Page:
Friday 13 January 2017 - Monocle Minute | Monocle

Friday. 13/1/2017

The Monocle Minute

Image: Getty Images/Evrim Aydin

On the brink

It’s too often said that Turkey stands at a crossroads but this may well be a deciding day for its democracy. Ankara’s Grand National Assembly is debating the nuances of an executive presidency that provided it gets the votes required for a referendum, would deliver near-absolute powers to its president Recep Tayyip Erdogan. Today’s session will debate whether the president should have the power to bypass parliament and rule by decree in a new constitution. Observers are worried: there have been fistfights in parliament this week and whispers of dissent in the ruling party. Turkish democracy may not have always run smoothly in the past 70 years but to roll back now, at a moment when investors are recoiling, could prove a disaster.

Image: David Berkowitz

Potential blockade

Some might question the need for more cars in Southeast Asia, given that the roads of many of its bulging capitals are already traffic-clogged. But growing wealth in this optimistic corner of the world is feeding the automobile market, as seen at this week’s Singapore Motorshow. With premium compact SUVs such as the new Audi Q2 and Toyota’s C-HR on show until Sunday, there is plenty to absorb. Yet Singapore is missing a trick by simply replicating larger motor shows; if it put more emphasis on innovation the city-state could have a unique proposition. Not only are Singapore’s transport-infrastructure policies exemplary thanks to an extensive public-transport network and a high automobile tax to ease congestion, the city’s also a pioneer in the field of driverless vehicles: the first autonomous taxi fleet was launched here last year. It will also be rolling out an electric car-sharing scheme this year. It’s this progress that Singapore should be showcasing.

Image: Filippo Bamberghi

Downhill slope

One of the biggest highlights of the 91st edition of Pitti Uomo – which ends today – was the launch of the first Z Zegna collection by Alessandro Sartori. In an unprecedented move by the Italian brand, the recently appointed creative director has been charged with overseeing all Zegna brands. For his debut collection Sartori tapped into the world of Alpine skiing, which has been significant for the Zegna family for the past 60 years. “For all their lives the Zegnas invested in side projects not related to fashion, such as in the valleys of Piedmont where they created a ski resort called Bielmonte,” says Sartori. His designs – made of hi-tech fabrics such as Technomerino – are inspired by old-school Italian skiwear and can be worn in the city as well as on the slopes. To mark the occasion a slalom competition will be held in Bielmonte on 20 January but before waxing his skis, Sartori has another challenge to meet: his first Ermenegildo Zegna catwalk show in Milan today.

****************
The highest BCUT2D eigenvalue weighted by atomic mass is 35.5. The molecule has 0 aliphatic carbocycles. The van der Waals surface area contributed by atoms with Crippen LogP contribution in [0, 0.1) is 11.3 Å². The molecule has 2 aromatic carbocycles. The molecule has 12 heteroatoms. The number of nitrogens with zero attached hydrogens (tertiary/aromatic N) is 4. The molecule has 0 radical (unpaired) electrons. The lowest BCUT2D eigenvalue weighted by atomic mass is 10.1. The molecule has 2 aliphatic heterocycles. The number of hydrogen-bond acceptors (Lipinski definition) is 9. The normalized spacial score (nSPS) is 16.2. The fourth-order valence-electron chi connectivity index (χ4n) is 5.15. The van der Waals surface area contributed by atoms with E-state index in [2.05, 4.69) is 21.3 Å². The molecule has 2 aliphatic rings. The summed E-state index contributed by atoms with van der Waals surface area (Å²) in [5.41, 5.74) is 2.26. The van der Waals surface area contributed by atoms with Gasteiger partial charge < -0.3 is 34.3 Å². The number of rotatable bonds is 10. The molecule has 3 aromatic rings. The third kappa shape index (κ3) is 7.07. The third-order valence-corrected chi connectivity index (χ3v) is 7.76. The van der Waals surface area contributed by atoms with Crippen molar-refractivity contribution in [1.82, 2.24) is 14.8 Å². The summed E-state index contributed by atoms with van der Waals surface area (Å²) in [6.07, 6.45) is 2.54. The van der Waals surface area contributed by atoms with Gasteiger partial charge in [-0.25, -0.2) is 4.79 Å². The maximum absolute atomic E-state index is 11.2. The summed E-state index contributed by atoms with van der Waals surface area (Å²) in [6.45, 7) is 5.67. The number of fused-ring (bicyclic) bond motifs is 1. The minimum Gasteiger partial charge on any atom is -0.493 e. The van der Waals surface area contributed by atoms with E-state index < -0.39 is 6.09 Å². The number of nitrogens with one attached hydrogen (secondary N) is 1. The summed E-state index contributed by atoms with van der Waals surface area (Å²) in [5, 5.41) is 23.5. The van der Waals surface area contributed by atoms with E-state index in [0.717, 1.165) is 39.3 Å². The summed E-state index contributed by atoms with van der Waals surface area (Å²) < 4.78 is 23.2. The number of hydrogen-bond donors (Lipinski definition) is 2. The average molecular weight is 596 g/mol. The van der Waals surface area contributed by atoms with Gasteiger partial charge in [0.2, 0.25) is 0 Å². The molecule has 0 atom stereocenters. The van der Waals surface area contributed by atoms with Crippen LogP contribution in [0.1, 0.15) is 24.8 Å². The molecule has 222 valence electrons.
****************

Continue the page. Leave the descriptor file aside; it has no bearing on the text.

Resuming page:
Image: Rex Features

Great American art

The 2017 LA Art Show opened this week with its most diverse global line-up to date. Upon the fair’s inception in 1995, producer Kim Martindale’s goal was to bring the international art world to Los Angeles. But as the city’s art scene evolved so did the nature of the show: homegrown talent has become a big draw. In an effort to project the city’s cultural clout, this year’s edition will debut on-site exhibitions and performances curated by eight southern Californian art institutions, including the Broad and the Getty. In addition, more than 90 galleries from 18 countries – from Paris-based K+Y Gallery to Tokyo’s Niche Gallery – will be present. One of today’s high points will be “A Conversation on Pacific Standard Time: LA/LA”, a panel exploring Latino and Latin American art in dialogue with Los Angeles.


Rio’s new mayor

Just hours after the annual fireworks spectacle on Copacabana, Rio de Janeiro swore in Marcelo Crivella as its new mayor. Monocle correspondent Sheena Rossiter brings us up to speed on what the future holds.

2016 Venice Biennale – Reporting from the Front

In the first of two film reports from the 2016 Venice Architecture Biennale we talk to Chilean architect – and last year’s curator – Alejandro Aravena about his chosen theme ‘Reporting from the Front’ and his hopes for stimulating the debate on improving quality of life in the built environment.


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